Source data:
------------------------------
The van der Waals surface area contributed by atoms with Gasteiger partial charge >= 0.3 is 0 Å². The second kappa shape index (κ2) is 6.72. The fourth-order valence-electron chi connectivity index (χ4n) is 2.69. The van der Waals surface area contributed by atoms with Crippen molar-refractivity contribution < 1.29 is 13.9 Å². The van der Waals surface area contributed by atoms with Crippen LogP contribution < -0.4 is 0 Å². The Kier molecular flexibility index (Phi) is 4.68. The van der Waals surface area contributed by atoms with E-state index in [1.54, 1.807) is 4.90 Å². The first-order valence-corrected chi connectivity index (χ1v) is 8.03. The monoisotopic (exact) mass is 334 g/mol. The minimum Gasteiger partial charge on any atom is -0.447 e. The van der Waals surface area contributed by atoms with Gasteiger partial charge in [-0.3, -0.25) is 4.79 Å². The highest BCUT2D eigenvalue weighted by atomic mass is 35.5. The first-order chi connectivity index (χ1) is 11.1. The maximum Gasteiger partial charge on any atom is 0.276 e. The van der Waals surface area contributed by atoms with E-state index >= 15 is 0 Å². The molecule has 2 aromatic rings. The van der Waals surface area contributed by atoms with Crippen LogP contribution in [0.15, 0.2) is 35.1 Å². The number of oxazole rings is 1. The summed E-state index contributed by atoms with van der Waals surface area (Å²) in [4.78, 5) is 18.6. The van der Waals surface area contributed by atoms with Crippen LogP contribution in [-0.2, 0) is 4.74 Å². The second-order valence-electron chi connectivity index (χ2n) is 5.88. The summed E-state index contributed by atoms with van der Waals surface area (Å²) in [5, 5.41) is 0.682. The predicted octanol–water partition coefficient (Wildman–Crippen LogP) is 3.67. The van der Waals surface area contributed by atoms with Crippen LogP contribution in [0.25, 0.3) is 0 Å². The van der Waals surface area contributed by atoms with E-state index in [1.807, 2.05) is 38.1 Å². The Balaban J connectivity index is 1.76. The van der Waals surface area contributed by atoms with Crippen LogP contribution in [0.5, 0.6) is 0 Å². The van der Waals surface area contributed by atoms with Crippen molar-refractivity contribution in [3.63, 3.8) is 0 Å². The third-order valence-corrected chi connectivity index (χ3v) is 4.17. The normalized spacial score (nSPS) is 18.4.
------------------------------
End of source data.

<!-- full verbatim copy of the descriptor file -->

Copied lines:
The van der Waals surface area contributed by atoms with Gasteiger partial charge >= 0.3 is 0 Å². The second kappa shape index (κ2) is 6.72. The fourth-order valence-electron chi connectivity index (χ4n) is 2.69. The van der Waals surface area contributed by atoms with Crippen molar-refractivity contribution < 1.29 is 13.9 Å². The van der Waals surface area contributed by atoms with Crippen LogP contribution < -0.4 is 0 Å². The Kier molecular flexibility index (Phi) is 4.68. The van der Waals surface area contributed by atoms with E-state index in [1.54, 1.807) is 4.90 Å². The first-order valence-corrected chi connectivity index (χ1v) is 8.03. The monoisotopic (exact) mass is 334 g/mol. The minimum Gasteiger partial charge on any atom is -0.447 e. The van der Waals surface area contributed by atoms with Gasteiger partial charge in [-0.3, -0.25) is 4.79 Å². The highest BCUT2D eigenvalue weighted by atomic mass is 35.5. The first-order chi connectivity index (χ1) is 11.1. The maximum Gasteiger partial charge on any atom is 0.276 e. The van der Waals surface area contributed by atoms with E-state index >= 15 is 0 Å². The molecule has 2 aromatic rings. The van der Waals surface area contributed by atoms with Crippen LogP contribution in [0.15, 0.2) is 35.1 Å². The number of oxazole rings is 1. The summed E-state index contributed by atoms with van der Waals surface area (Å²) in [4.78, 5) is 18.6. The van der Waals surface area contributed by atoms with Crippen LogP contribution in [-0.2, 0) is 4.74 Å². The second-order valence-electron chi connectivity index (χ2n) is 5.88. The summed E-state index contributed by atoms with van der Waals surface area (Å²) in [5, 5.41) is 0.682. The predicted octanol–water partition coefficient (Wildman–Crippen LogP) is 3.67. The van der Waals surface area contributed by atoms with Crippen LogP contribution in [0.25, 0.3) is 0 Å². The van der Waals surface area contributed by atoms with E-state index in [1.807, 2.05) is 38.1 Å². The Balaban J connectivity index is 1.76. The van der Waals surface area contributed by atoms with Crippen LogP contribution in [0.5, 0.6) is 0 Å². The van der Waals surface area contributed by atoms with Crippen molar-refractivity contribution in [3.63, 3.8) is 0 Å². The third-order valence-corrected chi connectivity index (χ3v) is 4.17. The normalized spacial score (nSPS) is 18.4.